Crucial to have a contingency plan that works
While GDPR is mostly about the risks and rights of the individuals whose data is collected and processed, the NIS2 Directive addresses the risk to society if critical services are affected and become unavailable. This means, among other things, that the operational aspect will be given a special emphasis and that not only IT but also OT will be included in assessments and actions - operational technology being, for example, computer-controlled pumps, robots, or other hardware.
"In cyber attacks, it can take 100 days before you realize you've been hit. And when it comes to business continuity, backup, recovery, and crisis management, having a contingency plan that works is crucial. It shouldn't be 20 pages long, but an action card that everyone can understand and act on, even if you're new to the field," explains Morten Eeg Nielsen.
"How do we practice? How do we test to make sure it works? How do we test our backup? All these things need to be included in the risk assessments because, in the event of an attack, they suddenly become necessary for services to be maintained. On the supplier side, it's not just about being able to get the materials or energy sources needed, but also about which suppliers can affect the security of each service. This will be a big challenge because in general we have not been used to thinking about supply chains in this way."
It also means that an issue such as security of service availability becomes a natural part of utilities' dialogue with suppliers, and in some cases, it will make sense to draw up contingency plans with suppliers.
The importance of an appropriate model for supervision
It will also focus on basic security measures such as training, staff security, action management, and asset management, as well as secure communication plans and emergency communications. Information sharing is not just about reporting the number of incidents and data breaches in a specific period, but also about sharing knowledge to help others avoid being affected.
To meet the overall task of meeting the cybersecurity and preparedness requirements of NIS2, utilities and public authorities in general need to be provided with many resources and technical skills. Morten Eeg Nielsen also stresses the importance of creating an appropriate model for overall resort responsibility and oversight.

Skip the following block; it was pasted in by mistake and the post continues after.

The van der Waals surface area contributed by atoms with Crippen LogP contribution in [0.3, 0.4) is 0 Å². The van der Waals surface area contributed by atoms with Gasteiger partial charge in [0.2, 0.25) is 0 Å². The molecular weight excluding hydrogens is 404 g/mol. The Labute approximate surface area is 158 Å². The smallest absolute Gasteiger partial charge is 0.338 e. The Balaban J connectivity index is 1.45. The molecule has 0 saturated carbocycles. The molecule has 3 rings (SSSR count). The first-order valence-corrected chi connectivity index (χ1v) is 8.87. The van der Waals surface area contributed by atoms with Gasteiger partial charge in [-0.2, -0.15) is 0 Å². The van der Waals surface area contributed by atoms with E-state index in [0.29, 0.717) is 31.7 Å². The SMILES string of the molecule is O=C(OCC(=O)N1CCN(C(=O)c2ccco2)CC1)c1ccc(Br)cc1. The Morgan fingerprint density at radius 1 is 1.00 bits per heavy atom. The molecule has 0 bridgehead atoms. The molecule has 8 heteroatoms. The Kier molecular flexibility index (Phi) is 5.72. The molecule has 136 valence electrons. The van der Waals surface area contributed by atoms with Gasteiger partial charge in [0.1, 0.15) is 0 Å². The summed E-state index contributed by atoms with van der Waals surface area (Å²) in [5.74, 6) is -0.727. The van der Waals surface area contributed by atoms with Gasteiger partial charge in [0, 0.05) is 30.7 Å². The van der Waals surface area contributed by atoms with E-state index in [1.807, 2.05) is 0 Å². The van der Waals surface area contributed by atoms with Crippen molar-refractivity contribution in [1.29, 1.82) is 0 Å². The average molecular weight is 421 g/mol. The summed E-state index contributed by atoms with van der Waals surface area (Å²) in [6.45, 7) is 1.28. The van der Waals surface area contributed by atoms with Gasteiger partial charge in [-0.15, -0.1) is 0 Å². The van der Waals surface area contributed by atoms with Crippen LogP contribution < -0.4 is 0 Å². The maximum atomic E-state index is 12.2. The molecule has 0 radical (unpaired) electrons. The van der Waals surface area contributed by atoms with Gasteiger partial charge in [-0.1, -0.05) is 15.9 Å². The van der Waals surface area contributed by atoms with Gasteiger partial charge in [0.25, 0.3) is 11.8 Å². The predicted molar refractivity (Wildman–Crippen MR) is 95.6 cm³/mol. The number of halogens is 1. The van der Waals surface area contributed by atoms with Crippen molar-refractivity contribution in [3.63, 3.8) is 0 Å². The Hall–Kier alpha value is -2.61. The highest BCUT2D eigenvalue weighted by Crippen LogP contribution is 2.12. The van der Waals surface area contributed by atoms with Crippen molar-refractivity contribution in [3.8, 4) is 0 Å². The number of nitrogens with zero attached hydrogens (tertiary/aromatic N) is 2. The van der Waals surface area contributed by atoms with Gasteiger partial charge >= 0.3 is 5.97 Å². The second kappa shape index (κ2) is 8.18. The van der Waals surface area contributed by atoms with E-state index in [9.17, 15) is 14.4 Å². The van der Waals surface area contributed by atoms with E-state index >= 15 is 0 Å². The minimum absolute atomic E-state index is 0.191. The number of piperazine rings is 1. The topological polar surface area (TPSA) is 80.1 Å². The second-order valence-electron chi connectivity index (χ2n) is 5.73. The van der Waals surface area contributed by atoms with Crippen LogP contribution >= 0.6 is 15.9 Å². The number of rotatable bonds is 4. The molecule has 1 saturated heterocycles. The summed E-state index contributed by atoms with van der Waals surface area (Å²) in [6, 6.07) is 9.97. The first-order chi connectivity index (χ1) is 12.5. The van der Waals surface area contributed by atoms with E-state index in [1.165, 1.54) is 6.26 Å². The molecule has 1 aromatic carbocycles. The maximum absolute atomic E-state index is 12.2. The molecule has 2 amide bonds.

"Potentially it could end up with 18 authorities supervising at 18 different times in 18 different ways. I think it is crucial for the implementation that we do it smartly and that we have more centralized supervision with fewer units so that we are not drowned in supervision," says Morten Eeg Nielsen.
We need to get security right now
Although the sectors and companies covered by NIS2 have 21 months to catch up and be ready to fully comply with the directive, Morten Eeg Nielsen says they should not wait for a second to start implementing.
"My recommendation is: start implementing NIS2 now! What the Directive is supposed to protect against will not wait 21 months to become a reality. Most of it is something utilities should be doing already, and it makes so much sense in a world where both Corona and the Ukraine war have shown how vulnerable we are. The next conflict is probably just around the corner, and as we are extremely digitalized, we are also extremely open to attacks and potential threats, so we need to get security right now," says Morten Eeg Nielsen.
Call for professionals with cybersecurity knowledge
However, according to Morten Eeg Nielsen, the lack of competencies and professionals with knowledge in the field may well become a bottleneck in relation to the practical roll-out. One reason for this is that not enough people are currently trained in cybersecurity, but some are being trained, for example at the Centre for Cyber Security, and by all accounts, there will be a shortage of them.
"You just have to go out and steal them and get them employed in your utilities because you're going to need them. This will be one of the many challenges of NIS2. However, you should not see it as a burden, but rather as a useful tool to help you reach a level of security sufficient to protect your own service and thus the well-being of society," says Morten Eeg Nielsen.
Cyber terrorism, even cyber ‘mischief’ can be calamitous when it comes to society’s use and provision of services. The NIS2 Directive is designed to ensure key services, particularly energy and utilities, remain functioning and available to the public. It is no doubt a big undertaking and resource heavy, but what price failure to act and prepare? Having an over-arching cyber and information security directive that means measures providing protection, identifying and correcting weaknesses and delivering contingency plans if required should not feel in any way optional. The stakes are simply to high and the potential damage too costly.
Morten Eeg Nielsen has presented a strong and clear case for the critical and immediate importance of cybersecurity in a fast moving and often tumultuous world of disruption and conflict. Effective strategies to devise and deliver proper cybersecurity are a fact of life and prevention will always be better than turmoil, crisis management and gradual recovery.
In November 2022, a conference on how the energy crisis and utility strategies are now one of the biggest challenges for all companies, was held at the Danish Parliament. To get all valuable insights from this conference, feel free to download the Magazine with everything that you need.